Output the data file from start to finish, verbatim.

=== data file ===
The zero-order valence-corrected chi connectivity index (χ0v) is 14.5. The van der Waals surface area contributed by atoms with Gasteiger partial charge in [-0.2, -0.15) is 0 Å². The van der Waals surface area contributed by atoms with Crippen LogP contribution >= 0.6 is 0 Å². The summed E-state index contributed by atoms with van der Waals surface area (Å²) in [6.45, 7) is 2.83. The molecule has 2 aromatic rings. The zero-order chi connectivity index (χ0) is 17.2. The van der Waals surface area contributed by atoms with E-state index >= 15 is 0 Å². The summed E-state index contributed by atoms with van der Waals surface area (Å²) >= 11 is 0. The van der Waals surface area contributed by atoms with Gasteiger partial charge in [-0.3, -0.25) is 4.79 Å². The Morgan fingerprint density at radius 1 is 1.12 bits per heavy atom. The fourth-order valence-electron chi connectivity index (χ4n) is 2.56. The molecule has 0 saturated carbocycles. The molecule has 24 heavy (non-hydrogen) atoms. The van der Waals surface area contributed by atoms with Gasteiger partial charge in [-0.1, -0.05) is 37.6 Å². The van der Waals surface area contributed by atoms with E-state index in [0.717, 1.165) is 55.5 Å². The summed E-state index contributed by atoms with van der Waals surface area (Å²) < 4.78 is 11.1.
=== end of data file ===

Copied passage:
The zero-order valence-corrected chi connectivity index (χ0v) is 14.5. The van der Waals surface area contributed by atoms with Gasteiger partial charge in [-0.2, -0.15) is 0 Å². The van der Waals surface area contributed by atoms with Crippen LogP contribution >= 0.6 is 0 Å². The summed E-state index contributed by atoms with van der Waals surface area (Å²) in [6.45, 7) is 2.83. The molecule has 2 aromatic rings. The zero-order chi connectivity index (χ0) is 17.2. The van der Waals surface area contributed by atoms with E-state index >= 15 is 0 Å². The summed E-state index contributed by atoms with van der Waals surface area (Å²) >= 11 is 0. The van der Waals surface area contributed by atoms with Gasteiger partial charge in [-0.3, -0.25) is 4.79 Å². The Morgan fingerprint density at radius 1 is 1.12 bits per heavy atom. The fourth-order valence-electron chi connectivity index (χ4n) is 2.56. The molecule has 0 saturated carbocycles. The molecule has 24 heavy (non-hydrogen) atoms. The van der Waals surface area contributed by atoms with Gasteiger partial charge in [-0.1, -0.05) is 37.6 Å². The van der Waals surface area contributed by atoms with E-state index in [0.717, 1.165) is 55.5 Å². The summed E-state index contributed by atoms with van der Waals surface area (Å²) < 4.78 is 11.1.